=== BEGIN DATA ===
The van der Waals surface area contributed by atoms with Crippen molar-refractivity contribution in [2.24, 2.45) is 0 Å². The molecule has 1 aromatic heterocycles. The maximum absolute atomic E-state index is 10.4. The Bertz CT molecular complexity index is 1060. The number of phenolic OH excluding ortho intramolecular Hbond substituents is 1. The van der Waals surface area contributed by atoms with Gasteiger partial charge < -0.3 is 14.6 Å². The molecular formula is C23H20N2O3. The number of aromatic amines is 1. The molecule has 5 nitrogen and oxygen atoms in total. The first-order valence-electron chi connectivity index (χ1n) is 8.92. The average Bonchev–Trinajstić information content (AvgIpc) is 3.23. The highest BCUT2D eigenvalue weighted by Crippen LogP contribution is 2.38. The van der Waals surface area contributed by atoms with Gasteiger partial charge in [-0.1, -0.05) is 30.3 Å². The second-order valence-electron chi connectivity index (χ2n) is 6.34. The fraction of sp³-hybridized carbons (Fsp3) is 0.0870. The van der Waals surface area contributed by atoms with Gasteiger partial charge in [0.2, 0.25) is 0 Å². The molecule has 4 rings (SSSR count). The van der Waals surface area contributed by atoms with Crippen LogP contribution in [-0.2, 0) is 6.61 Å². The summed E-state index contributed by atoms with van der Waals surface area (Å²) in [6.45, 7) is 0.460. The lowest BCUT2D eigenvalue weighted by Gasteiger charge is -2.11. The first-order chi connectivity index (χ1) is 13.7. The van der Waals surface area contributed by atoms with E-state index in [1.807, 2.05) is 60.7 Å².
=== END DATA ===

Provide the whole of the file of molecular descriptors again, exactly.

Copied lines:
The van der Waals surface area contributed by atoms with Crippen molar-refractivity contribution in [2.24, 2.45) is 0 Å². The molecule has 1 aromatic heterocycles. The maximum absolute atomic E-state index is 10.4. The Bertz CT molecular complexity index is 1060. The number of phenolic OH excluding ortho intramolecular Hbond substituents is 1. The van der Waals surface area contributed by atoms with Gasteiger partial charge < -0.3 is 14.6 Å². The molecular formula is C23H20N2O3. The number of aromatic amines is 1. The molecule has 5 nitrogen and oxygen atoms in total. The first-order valence-electron chi connectivity index (χ1n) is 8.92. The average Bonchev–Trinajstić information content (AvgIpc) is 3.23. The highest BCUT2D eigenvalue weighted by Crippen LogP contribution is 2.38. The van der Waals surface area contributed by atoms with Gasteiger partial charge in [-0.1, -0.05) is 30.3 Å². The second-order valence-electron chi connectivity index (χ2n) is 6.34. The fraction of sp³-hybridized carbons (Fsp3) is 0.0870. The van der Waals surface area contributed by atoms with Gasteiger partial charge in [0.2, 0.25) is 0 Å². The molecule has 4 rings (SSSR count). The van der Waals surface area contributed by atoms with Crippen LogP contribution in [-0.2, 0) is 6.61 Å². The summed E-state index contributed by atoms with van der Waals surface area (Å²) in [6.45, 7) is 0.460. The lowest BCUT2D eigenvalue weighted by Gasteiger charge is -2.11. The first-order chi connectivity index (χ1) is 13.7. The van der Waals surface area contributed by atoms with E-state index in [1.807, 2.05) is 60.7 Å².